JPH08221700A (en) 1995-02-17 1996-08-30 Suzuki Motor Corp Stop lamp recognition device
JP3470453B2 (en) 1995-04-06 2003-11-25 株式会社デンソー Vehicle-to-vehicle distance control device
US5554912A (en) 1995-05-15 1996-09-10 Delco Electronics Corporation Adaptive instrument display brightness control system
US5592146A (en) 1995-11-06 1997-01-07 Kover, Jr.; Joseph Programmable vehicle light controller
JPH09178848A (en) 1995-12-25 1997-07-11 Denso Corp Obstacle recognizing device for vehicle
DE19603529A1 (en) 1996-02-01 1997-08-07 Bosch Gmbh Robert Car headlamp
US5912534A (en) 1996-03-18 1999-06-15 Autosmart Light Switches, Inc. Double relay light switching system for providing daytime running lights for vehicles
US5867214A (en) 1996-04-11 1999-02-02 Apple Computer, Inc. Apparatus and method for increasing a digital camera image capture rate by delaying image processing
GB2313973B (en) 1996-06-04 2000-11-01 Adam John Bexley Extended integration video camera
US5736816A (en) 1996-06-24 1998-04-07 Strenke; Leroy M. Automatic on-off vehicle headlight system
US5751832A (en) 1996-09-04 1998-05-12 Progressive Tool & Industries Co. Headlight aiming apparatus
US6144158A (en) 1996-11-07 2000-11-07 Sensci Corporation Adaptive/anti-blinding headlights
US5811888A (en) 1996-11-12 1998-09-22 Hsieh; Cheng-Tien Automatic vehicle power and headlight controlling device with detecting function of a generator and delayed effect
US7653215B2 (en) 1997-04-02 2010-01-26 Gentex Corporation System for controlling exterior vehicle lights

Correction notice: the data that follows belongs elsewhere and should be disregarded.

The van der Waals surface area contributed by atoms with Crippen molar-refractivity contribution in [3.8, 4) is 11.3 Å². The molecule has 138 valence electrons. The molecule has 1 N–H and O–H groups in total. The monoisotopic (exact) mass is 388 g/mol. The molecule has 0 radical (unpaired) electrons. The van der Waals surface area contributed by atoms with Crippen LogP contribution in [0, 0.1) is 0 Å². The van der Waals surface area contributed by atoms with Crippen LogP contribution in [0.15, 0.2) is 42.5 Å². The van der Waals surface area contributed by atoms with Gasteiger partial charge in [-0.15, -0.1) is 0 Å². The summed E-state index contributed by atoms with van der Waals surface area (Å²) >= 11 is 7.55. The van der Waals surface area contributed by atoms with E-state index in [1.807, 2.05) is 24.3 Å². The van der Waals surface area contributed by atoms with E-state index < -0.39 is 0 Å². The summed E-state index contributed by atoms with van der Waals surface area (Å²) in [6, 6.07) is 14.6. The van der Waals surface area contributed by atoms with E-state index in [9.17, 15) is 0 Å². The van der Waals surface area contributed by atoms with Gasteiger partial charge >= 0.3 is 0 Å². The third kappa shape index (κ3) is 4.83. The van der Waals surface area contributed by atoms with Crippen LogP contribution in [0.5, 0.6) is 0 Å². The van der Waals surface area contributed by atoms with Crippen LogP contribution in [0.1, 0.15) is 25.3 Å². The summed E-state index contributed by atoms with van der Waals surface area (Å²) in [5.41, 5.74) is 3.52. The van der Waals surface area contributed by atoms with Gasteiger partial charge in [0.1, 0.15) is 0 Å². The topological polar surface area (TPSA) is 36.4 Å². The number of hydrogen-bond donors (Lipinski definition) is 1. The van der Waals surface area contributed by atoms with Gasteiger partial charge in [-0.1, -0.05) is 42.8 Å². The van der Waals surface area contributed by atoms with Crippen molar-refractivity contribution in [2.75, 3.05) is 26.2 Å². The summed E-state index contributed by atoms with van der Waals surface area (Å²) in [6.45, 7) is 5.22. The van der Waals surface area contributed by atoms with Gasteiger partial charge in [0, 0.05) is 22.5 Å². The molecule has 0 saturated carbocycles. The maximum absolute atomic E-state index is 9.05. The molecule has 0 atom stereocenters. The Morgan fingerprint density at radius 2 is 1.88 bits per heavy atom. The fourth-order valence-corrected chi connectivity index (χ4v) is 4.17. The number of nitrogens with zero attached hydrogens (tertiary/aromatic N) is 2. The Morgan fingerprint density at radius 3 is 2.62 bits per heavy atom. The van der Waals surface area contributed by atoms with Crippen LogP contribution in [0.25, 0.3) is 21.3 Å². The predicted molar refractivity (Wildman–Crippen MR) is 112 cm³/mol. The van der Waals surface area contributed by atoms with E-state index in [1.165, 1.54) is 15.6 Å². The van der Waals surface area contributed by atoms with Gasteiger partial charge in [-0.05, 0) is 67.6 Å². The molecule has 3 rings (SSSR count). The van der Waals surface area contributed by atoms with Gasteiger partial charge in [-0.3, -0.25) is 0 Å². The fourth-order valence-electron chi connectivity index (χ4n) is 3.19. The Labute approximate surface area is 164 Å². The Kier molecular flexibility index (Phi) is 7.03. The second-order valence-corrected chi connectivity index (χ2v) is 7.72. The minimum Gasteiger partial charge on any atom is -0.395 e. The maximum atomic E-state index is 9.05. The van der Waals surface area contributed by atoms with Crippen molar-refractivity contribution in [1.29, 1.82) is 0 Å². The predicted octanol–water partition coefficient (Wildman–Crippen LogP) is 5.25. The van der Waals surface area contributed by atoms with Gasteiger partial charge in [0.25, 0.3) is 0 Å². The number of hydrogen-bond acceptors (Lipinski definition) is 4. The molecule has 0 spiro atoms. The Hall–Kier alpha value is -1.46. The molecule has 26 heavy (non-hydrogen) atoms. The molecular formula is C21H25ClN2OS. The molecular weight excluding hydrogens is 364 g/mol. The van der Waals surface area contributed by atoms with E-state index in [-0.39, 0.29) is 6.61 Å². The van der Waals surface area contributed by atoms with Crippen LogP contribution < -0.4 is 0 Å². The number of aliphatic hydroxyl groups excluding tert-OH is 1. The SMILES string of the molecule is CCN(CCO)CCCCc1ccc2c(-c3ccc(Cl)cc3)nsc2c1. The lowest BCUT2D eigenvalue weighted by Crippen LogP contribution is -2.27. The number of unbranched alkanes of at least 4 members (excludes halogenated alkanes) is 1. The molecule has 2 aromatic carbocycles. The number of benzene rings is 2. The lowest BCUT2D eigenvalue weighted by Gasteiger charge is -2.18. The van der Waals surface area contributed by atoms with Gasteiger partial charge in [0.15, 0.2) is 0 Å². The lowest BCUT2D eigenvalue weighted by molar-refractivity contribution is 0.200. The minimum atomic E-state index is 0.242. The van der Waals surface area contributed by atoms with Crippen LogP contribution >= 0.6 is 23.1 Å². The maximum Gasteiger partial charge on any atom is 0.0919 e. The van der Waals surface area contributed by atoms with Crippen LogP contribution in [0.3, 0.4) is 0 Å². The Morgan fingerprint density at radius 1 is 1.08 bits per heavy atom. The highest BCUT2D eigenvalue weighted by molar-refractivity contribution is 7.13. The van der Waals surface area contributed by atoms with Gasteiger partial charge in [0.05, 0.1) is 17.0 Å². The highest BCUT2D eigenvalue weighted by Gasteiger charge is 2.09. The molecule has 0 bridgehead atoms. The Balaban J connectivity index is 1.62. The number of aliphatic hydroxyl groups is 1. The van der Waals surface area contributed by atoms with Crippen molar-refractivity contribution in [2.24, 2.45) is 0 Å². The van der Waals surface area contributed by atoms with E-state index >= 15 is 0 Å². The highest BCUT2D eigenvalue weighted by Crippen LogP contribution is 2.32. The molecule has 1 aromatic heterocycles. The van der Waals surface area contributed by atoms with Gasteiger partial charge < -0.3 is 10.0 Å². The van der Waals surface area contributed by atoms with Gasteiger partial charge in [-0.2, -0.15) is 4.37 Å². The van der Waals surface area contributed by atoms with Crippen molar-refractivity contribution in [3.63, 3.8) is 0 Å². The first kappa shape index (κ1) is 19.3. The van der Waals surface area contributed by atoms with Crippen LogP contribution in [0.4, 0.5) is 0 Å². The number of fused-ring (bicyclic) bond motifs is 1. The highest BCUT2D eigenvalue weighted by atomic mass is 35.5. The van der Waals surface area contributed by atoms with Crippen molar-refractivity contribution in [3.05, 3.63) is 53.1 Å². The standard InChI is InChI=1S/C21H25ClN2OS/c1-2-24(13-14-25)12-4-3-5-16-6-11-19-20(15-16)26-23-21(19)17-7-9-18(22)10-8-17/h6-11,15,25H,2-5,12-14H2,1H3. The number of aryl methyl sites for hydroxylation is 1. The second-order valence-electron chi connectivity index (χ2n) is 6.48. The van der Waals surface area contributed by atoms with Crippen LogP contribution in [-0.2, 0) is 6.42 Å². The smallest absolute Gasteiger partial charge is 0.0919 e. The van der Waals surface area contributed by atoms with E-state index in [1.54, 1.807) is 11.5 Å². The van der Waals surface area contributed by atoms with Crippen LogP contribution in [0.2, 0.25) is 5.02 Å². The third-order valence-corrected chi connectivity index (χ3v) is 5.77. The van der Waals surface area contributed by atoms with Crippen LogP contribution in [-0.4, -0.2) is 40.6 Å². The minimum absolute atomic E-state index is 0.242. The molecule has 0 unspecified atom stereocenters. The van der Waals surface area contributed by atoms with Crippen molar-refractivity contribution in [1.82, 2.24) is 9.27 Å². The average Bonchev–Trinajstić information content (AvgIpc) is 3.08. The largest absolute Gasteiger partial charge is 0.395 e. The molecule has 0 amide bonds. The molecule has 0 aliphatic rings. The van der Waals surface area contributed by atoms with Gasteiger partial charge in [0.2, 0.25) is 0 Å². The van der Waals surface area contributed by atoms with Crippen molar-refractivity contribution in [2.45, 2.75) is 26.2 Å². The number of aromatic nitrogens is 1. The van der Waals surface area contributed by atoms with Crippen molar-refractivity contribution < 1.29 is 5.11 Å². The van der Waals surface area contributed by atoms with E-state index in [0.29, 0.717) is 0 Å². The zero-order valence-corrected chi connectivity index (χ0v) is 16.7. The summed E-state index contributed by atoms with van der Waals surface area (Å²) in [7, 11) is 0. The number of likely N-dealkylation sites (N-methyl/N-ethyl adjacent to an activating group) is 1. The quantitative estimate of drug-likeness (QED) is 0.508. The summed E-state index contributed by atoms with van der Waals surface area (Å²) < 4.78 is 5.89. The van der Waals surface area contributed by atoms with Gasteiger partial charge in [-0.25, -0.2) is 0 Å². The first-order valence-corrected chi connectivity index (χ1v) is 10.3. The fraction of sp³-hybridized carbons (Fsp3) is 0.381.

US8120652B2 (en) 1997-04-02 2012-02-21 Gentex Corporation System for controlling vehicle equipment
US6587573B1 (en) 2000-03-20 2003-07-01 Gentex Corporation System for controlling exterior vehicle lights
US6611610B1 (en) 1997-04-02 2003-08-26 Gentex Corporation Vehicle lamp control
US6356376B1 (en) 1997-04-02 2002-03-12 Gentex Corporation Electrochromic rearview mirror incorporating a third surface metal reflector and a display/signal light
US5990469A (en) 1997-04-02 1999-11-23 Gentex Corporation Control circuit for image array sensors
US5837994C1 (en) 1997-04-02 2001-10-16 Gentex Corp Control system to automatically dim vehicle head lamps
US5781105A (en) 1997-04-09 1998-07-14 Ford Motor Company Light management system for a vehicle
JP3684776B2 (en) 1997-07-23 2005-08-17 株式会社デンソー Obstacle recognition device for vehicles
US6124886A (en) 1997-08-25 2000-09-26 Donnelly Corporation Modular rearview mirror assembly
US5923027A (en) 1997-09-16 1999-07-13 Gentex Corporation Moisture sensor and windshield fog detector using an image sensor
DE19743580B4 (en) 1997-10-02 2004-12-02 Robert Bosch Gmbh Method and arrangement for determining the lighting conditions in the front of a moving vehicle, in particular in front of a motor vehicle
JP2001527372A (en) 1997-12-31 2001-12-25 ジェンテクス・コーポレーション Vehicle vision system
US6008486A (en) 1997-12-31 1999-12-28 Gentex Corporation Wide dynamic range optical sensor